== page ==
by Pete Johnson, Nerd Guru
Wired magazine recently had story about DARPA's string of human enhancement projects that contained the epitome of taking a bad situation and making good out of it. We all have down times in our careers and a key to advancing is to learn from how we got there and how we can dig ourselves out.
Recall that the folks at DARPA are the same good people (not Al Gore or even Tim Berners-Lee) who brought us the Internet. There is some very cutting edge stuff going on with enabling field soldiers to function more efficiently. The article focuses on two specific projects. The first has to do with regulating body temperature and how it is really heat, and not chemical buildup as is commonly thought, that fatigues muscles over time. The key then becomes finding a way to cool those tissues in order to improve endurance.
The second project I found more interesting, though -- not because it is any more or less impressive than the first, but because its genesis sure is. It tells the story of biochemist Mark Roth. Ten years ago, he suffered about the most devastating loss that a parent can experience: the death of a child. Roth eventually rose from his sorrow, unsurprisingly, with an interest in immortality, and that path ultimately led him to working with DARPA. For a soldier, what happens in the first hour ("the golden hour") after suffering an injury can be the difference between whether he or she lives or dies. In theory, if you could place a severely wounded soldier into a state of suspended animation within that first hour and then transport him or her to a more sophisticated facility than what is available in the field, the chances of recovery increase dramatically.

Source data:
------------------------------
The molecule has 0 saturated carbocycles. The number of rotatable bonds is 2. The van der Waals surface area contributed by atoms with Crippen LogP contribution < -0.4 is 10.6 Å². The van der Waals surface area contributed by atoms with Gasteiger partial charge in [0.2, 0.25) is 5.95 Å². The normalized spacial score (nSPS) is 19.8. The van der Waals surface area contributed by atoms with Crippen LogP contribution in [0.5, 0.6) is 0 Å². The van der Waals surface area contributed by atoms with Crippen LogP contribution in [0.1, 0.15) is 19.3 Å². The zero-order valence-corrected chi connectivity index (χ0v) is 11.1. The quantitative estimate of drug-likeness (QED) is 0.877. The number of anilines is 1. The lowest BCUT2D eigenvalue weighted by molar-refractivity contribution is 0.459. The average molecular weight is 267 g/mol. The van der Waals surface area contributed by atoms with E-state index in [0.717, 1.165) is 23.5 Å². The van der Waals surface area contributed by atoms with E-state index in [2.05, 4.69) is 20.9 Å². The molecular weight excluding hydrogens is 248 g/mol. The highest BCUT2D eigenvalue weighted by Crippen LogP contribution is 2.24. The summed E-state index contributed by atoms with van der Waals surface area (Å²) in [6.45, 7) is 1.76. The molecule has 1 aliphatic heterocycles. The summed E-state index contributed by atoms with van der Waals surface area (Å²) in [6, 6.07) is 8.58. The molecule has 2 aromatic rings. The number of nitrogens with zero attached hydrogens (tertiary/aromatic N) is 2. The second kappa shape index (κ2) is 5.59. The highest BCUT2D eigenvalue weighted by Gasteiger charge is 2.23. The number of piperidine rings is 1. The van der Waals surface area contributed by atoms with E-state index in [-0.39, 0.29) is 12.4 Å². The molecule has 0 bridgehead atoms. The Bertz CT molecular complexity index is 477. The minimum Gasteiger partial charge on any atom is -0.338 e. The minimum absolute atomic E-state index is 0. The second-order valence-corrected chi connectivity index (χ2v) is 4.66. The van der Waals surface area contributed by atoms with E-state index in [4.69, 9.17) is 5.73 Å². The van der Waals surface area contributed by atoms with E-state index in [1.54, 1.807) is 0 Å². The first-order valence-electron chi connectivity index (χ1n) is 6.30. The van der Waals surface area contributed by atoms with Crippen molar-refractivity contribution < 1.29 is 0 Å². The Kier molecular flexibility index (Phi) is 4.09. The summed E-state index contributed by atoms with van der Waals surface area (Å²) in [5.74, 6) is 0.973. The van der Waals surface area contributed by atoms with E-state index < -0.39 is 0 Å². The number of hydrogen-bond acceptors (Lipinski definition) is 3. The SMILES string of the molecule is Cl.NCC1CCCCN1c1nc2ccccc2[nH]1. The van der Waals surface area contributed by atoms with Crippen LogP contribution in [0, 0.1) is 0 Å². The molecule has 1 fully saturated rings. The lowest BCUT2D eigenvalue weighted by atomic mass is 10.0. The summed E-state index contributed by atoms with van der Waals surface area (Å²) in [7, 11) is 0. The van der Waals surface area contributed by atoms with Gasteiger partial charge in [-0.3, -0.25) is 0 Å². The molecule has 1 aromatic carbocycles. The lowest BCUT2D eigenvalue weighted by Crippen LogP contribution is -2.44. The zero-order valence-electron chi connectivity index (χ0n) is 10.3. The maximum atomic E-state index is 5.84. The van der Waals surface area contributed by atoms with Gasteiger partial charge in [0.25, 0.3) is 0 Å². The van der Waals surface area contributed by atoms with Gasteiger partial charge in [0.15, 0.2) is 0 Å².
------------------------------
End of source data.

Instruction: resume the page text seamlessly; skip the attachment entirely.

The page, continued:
In 2005 DARPA held one of its famous contests that challenge scientists to achieve some set of criteria. This time, it was to keep a mouse alive for 3 hours with 60 percent of its blood lost, which simulates a lethal wound. Roth's studies took him from immortality to being able to stimulate a state of stasis in animals not known to normally hibernate. Using a combination of lowered oxygen levels and a dose of hydrogen sulfide (the latter inspired by a PBS show he saw on a caving accident), Roth was able to induce the mice into a hibernation-like state and then re-animate them after 10 hours.
Roth turned the loss of his daughter into the fuel for a research problem that shows potential to change the medical field forever. It is hard to think of another example where something so personally bad was turned into something so possibly good for all of society. How about you? The next time you find yourself in the pit of despair, how are you going to get yourself out of it? In what way will you better yourself or help others so that all can learn from what happened to you? Follow Mark Roth's example and make lemonade out of lemons and hibernating mice.
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